Home for the Holidays

They come home more indoctrinated than informed, more addicted than adjusted, more estranged than educated. They come home the way they left it: able to shade the right ovals and say the right things—to not know there are different things to say—because their opinions do not differ from established opinion. They come home with the mistaken belief that where they go reflects where they will be; in power, with the right to rule the world and a mandate to inherit the earth. They come home as putative presidents, senators, governors, and secretaries of state. They come home as tyrants in training.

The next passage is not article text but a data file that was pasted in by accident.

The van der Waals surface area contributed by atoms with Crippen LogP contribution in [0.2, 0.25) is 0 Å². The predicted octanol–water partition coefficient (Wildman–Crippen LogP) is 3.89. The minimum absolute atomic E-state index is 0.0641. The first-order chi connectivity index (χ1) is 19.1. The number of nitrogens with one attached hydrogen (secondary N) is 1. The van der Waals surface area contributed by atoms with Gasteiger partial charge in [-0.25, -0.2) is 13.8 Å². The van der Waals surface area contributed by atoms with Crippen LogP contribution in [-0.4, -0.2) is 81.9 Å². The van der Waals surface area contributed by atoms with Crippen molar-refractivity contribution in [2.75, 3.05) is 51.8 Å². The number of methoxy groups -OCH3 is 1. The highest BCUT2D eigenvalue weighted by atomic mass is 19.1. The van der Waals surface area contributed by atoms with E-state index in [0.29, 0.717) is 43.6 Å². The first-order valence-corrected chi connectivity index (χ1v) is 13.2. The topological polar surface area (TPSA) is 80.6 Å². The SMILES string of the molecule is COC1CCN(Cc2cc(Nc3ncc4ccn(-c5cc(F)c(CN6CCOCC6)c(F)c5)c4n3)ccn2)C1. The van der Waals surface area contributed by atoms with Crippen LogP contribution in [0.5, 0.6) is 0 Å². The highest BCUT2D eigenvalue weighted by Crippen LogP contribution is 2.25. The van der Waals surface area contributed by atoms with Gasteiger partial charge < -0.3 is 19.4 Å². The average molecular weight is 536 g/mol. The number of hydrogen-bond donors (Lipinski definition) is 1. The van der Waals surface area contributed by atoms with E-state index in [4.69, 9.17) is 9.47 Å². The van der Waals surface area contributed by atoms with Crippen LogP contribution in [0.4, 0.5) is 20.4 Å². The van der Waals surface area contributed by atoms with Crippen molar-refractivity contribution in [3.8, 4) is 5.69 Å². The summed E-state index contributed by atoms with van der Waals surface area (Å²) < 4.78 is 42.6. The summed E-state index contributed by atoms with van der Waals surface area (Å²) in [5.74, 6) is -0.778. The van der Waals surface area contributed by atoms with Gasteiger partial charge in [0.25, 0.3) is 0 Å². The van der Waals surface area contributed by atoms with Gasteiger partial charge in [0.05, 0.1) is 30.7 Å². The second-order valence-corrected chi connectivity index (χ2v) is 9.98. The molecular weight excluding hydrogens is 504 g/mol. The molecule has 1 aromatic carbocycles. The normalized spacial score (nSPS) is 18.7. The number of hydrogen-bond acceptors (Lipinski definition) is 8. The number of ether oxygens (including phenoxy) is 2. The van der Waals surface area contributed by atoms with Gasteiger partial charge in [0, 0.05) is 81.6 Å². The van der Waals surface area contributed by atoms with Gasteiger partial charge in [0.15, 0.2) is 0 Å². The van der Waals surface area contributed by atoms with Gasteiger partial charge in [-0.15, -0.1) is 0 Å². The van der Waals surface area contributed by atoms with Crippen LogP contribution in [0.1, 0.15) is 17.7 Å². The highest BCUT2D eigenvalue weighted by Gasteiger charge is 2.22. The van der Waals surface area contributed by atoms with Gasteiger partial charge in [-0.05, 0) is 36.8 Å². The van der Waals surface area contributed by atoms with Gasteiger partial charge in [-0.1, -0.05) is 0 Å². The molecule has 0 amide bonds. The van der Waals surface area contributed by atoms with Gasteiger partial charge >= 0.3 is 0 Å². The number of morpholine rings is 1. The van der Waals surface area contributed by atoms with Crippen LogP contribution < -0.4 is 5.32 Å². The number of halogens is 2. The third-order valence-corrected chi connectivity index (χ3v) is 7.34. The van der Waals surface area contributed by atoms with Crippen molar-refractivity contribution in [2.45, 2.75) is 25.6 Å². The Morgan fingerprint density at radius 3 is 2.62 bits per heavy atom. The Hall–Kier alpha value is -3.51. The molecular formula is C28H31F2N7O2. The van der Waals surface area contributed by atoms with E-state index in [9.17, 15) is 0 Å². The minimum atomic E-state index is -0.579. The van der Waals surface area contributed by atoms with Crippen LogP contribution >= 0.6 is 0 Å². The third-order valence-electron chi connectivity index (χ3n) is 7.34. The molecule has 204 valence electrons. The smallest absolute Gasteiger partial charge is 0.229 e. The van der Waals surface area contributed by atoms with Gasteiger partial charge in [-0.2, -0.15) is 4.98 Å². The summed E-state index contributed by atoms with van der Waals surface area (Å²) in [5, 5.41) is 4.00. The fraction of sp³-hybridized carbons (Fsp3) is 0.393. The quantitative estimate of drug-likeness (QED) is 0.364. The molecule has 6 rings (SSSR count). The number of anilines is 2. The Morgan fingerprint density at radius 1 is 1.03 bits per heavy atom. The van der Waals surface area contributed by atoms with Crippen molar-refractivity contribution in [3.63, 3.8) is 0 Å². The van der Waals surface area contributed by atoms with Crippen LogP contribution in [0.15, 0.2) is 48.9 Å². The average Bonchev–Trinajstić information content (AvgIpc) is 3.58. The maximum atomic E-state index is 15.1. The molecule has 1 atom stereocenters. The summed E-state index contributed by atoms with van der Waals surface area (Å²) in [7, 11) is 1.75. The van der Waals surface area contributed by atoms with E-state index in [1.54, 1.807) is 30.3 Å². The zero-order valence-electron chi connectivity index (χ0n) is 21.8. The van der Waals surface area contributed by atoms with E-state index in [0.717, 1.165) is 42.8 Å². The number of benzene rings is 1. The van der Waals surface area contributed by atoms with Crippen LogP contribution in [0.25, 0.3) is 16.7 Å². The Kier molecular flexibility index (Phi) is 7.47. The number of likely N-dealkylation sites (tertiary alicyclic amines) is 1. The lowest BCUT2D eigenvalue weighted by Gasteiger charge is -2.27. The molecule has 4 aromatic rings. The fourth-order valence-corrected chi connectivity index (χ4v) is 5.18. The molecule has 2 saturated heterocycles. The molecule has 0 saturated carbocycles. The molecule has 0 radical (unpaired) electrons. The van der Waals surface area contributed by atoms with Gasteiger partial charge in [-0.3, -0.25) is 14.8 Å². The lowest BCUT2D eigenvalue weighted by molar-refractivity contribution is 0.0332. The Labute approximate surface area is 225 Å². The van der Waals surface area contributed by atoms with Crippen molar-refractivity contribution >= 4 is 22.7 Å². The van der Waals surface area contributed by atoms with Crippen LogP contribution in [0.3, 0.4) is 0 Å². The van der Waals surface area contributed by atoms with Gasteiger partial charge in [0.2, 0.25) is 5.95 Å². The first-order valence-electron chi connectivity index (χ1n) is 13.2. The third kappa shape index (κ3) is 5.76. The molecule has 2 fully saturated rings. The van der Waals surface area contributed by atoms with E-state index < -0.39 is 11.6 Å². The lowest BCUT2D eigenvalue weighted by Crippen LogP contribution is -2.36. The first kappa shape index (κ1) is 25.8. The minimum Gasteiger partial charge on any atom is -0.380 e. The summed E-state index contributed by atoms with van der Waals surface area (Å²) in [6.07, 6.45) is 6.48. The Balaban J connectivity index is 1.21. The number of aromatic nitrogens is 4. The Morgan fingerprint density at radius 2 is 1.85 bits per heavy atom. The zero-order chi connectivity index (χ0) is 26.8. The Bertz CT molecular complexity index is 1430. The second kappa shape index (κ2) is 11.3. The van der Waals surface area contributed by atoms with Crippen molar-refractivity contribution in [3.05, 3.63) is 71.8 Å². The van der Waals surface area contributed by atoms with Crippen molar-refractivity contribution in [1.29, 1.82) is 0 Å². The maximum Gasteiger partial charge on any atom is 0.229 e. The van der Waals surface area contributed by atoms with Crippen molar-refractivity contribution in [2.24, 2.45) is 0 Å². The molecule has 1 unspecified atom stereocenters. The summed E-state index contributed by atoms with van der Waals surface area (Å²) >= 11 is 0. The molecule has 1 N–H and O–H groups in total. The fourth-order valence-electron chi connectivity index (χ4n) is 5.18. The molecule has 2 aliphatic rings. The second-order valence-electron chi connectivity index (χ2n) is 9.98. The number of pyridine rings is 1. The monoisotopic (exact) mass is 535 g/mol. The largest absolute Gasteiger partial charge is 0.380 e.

Such is homecoming for the many among the few: the students at eight to ten schools, where admission is tantamount to anointment, where admission requires suspension of disbelief, where it is easier to not know how when no one can explain why; why this student and not that one; why this man and not that woman; why this color and not that one; why brown and not yellow; why red and not all colors—why!

Why learn the truth, that acceptance is arbitrary, when so many think they are exceptional?

Why learn anything not listed on a syllabus?

Unwilling to ask why, these individuals are nonetheless not afraid to say: Me, too. Not the me-tooism of presumed victims but the shout of presumptive nominees, because they think they are the ones we have been waiting for.

God spare us the wait, please.

God spare us, period, because we have no time for false messiahs.

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